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NPR legal affairs correspondent Nina Totenberg reports.
NINA TOTENBERG: The challenge to the cross was brought by a retired Park Service assistant superintendent named Frank Buono, who was assigned to the Mojave Desert when it first opened. Buono continued to drive by the cross after he retired and, although a veteran and a mass-going Catholic himself, he was troubled.
FRANK BUONO: It's one thing to have crosses in one's house or in one's churches, but another to have one permanently affixed to lands that belong to everyone.
TOTENBERG: Defenders of religious monuments on public land called the decision a major victory. Here's Jay Sekulow of the conservative Center for Law and Justice.
JAY SEKULOW: If you look at this case coupled with the 10 Commandments Case, it's becoming very clear that the public display of monuments, even religious monuments, is not a per se violation of the Constitution that a context matters.
TOTENBERG: Unanswered in today's ruling is whether the government could constitutionally erect the cross itself on its own property. Also unresolved, notes University of Michigan law professor Douglas Laycock, is precisely what steps must be taken in this case to separate the government from the private display of the cross.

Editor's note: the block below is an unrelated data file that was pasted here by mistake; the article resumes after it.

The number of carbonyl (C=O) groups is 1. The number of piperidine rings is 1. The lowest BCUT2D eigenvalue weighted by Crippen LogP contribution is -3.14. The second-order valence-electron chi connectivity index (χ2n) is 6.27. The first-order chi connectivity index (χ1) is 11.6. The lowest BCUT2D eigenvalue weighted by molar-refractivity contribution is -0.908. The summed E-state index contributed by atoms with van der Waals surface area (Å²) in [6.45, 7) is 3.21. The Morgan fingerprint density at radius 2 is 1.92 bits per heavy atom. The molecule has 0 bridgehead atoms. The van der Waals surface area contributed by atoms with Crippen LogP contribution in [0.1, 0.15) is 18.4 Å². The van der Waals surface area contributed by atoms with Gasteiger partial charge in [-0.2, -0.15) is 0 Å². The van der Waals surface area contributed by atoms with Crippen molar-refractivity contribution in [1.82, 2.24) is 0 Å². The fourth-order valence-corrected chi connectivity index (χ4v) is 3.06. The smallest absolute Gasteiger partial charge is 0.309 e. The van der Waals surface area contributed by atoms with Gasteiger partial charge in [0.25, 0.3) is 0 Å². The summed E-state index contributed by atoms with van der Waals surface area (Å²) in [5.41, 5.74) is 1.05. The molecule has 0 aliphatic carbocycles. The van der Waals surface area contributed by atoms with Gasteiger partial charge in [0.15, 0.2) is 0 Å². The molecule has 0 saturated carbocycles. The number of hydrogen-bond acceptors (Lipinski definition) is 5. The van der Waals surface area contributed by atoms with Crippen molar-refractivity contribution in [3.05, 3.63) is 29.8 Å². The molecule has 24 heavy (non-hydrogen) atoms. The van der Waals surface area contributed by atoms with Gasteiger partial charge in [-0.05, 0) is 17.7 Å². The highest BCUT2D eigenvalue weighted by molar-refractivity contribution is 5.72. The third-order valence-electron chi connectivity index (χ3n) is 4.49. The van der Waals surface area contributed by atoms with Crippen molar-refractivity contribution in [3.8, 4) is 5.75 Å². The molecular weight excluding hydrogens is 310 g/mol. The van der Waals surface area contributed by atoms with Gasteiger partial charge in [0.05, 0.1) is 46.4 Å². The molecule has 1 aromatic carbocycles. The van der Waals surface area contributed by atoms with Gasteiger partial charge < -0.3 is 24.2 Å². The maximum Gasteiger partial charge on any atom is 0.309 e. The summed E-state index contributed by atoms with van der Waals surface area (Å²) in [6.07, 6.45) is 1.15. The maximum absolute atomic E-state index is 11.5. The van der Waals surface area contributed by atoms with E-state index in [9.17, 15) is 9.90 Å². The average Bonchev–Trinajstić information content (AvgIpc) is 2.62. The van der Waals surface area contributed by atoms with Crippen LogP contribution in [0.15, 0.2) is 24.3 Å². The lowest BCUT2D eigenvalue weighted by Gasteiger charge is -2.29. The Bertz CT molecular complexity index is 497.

DOUGLAS LAYCOCK: If it's once been on government land and then they privatize it, what do they have to do in the way of safeguards and notice to the world to make that a real privatization? No answer to that question either. They kicked that back to the district judge.
TOTENBERG: Again, Douglas Laycock.
LAYCOCK: My guess is on the remand, we'll get some of those things and we won't get all of them. What the government did here was a total sham, and if there are five of us to say a total sham is good enough, then that would have been the end of these cases.
TOTENBERG: Nina Totenberg, NPR News, Washington.
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